Big verdict for WiLAN against Apple $85.23 million in damages – the full amount that the company requested. McKool Smith represented the patentee here. Apple will likely appeal on several grounds.
This is the second time around on damages. The first jury awarded $145,100,000. However Judge Sabraw gave WiLAN the option of either (1) remitting the damages down to $10 million or (2) holding a new trial on damages. According to the court the problem stemmed from expert opinions regarding apportionment that were not supported by the evidence. Even though it was a single-issue jury trial, the judge still provided the jury with 31 pages of jury instructions: Jury Instructions. Here are a few of the key instructions:
In this case, Wi-LAN seeks a reasonable royalty. A reasonable royalty is defined as the money amount Wi-LAN and Apple would have agreed upon as a fee for use of the invention at the time prior to when infringement began. You must be careful to ensure that award is no more or no less than the value of the patented invention.
The amount you find as damages must be based on the value attributable to the patented technology, as distinct from other, unpatented features of the accused product, or other factors such as marketing or advertising, or Apple’s size or market position. In determining the appropriate royalty base and the appropriate royalty rate, the ultimate combination of both the royalty rate and the royalty base must reflect the value attributable to the patented technology. In other words, the royalty base must be closely tied to the invention. It is not sufficient to use a royalty base that is too high and then adjust the damages downward by applying a lower royalty rate.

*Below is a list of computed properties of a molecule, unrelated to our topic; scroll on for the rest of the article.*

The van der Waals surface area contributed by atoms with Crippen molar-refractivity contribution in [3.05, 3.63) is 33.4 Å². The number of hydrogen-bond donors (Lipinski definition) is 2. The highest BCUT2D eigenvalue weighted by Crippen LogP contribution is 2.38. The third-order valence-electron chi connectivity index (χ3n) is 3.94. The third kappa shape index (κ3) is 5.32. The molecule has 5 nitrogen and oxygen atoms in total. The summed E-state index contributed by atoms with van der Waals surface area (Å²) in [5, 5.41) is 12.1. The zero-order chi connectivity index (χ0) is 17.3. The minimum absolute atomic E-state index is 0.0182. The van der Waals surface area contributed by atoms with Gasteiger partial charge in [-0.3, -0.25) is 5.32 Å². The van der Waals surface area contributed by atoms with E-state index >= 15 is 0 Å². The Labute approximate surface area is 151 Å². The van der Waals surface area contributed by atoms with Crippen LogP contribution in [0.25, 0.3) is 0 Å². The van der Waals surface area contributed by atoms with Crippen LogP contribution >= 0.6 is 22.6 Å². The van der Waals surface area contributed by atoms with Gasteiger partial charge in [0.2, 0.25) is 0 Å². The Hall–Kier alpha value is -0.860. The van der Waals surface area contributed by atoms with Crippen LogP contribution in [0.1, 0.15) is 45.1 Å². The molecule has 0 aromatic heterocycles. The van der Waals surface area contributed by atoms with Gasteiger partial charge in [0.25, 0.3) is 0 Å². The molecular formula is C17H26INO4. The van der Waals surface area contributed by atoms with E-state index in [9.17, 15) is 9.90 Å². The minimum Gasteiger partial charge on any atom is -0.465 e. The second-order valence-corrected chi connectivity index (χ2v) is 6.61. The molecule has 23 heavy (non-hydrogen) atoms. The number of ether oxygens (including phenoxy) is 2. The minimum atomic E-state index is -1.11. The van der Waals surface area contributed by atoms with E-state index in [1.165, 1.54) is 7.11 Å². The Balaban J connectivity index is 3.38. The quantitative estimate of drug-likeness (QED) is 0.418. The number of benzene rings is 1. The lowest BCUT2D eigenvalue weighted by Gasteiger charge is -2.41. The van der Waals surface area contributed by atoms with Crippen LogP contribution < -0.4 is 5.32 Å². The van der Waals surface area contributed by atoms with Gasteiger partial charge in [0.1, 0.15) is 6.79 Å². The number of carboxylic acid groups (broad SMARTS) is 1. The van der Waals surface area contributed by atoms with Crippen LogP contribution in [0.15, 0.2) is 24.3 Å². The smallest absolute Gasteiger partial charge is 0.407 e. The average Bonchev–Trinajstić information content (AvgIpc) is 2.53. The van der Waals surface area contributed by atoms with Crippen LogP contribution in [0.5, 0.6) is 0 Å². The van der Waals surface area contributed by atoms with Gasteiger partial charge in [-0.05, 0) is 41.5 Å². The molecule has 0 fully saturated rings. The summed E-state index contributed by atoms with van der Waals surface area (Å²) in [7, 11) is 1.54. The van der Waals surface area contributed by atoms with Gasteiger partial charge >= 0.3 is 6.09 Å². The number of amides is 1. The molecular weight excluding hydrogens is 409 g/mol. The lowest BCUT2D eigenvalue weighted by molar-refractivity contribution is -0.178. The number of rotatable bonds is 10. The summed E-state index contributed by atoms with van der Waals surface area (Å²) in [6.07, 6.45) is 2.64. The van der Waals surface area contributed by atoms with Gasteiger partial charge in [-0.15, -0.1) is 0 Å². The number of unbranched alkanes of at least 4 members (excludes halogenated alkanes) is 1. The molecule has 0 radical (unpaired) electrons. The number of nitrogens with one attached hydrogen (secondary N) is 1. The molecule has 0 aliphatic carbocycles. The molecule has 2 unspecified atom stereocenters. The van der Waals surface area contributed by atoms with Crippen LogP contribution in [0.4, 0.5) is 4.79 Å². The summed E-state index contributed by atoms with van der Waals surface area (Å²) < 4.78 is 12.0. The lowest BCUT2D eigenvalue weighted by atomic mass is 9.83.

Similarly, it is not appropriate to select a royalty base that is too low and then adjust upward by applying a higher royalty rate. Rather, you must determine an appropriate royalty rate and an appropriate royalty base that reflect the value attributable to the patented invention alone. . . .
You may also consider the impact of any available noninfringing alternatives to the asserted claims on the royalty negotiated in the hypothetical negotiation. In doing so, you may consider the value of any differences in benefits and costs between the noninfringing alternatives and the asserted claims.
The two patents at issue in the case are WiLAN’s 8,457,145 and 8,537,757. The patents cover a mechanism for grouping data within queues ranked by required quality-of-service needed with timers associated with each queue. Claim 9 of the ‘145 was infringed (among other claims)
9. A subscriber unit for a wireless communication system, wherein the wireless communication system includes a plurality of subscriber units in communication with an associated base unit, comprising:
a plurality of queues, each queue for grouping data based on the QoS; and
a media access (MAC) module configured to set an initial value for a timer associated with a queue, and periodically, on expiration of the value of the timer, transmit a bandwidth request indicating an amount of bandwidth required for transmitting the data from the queue.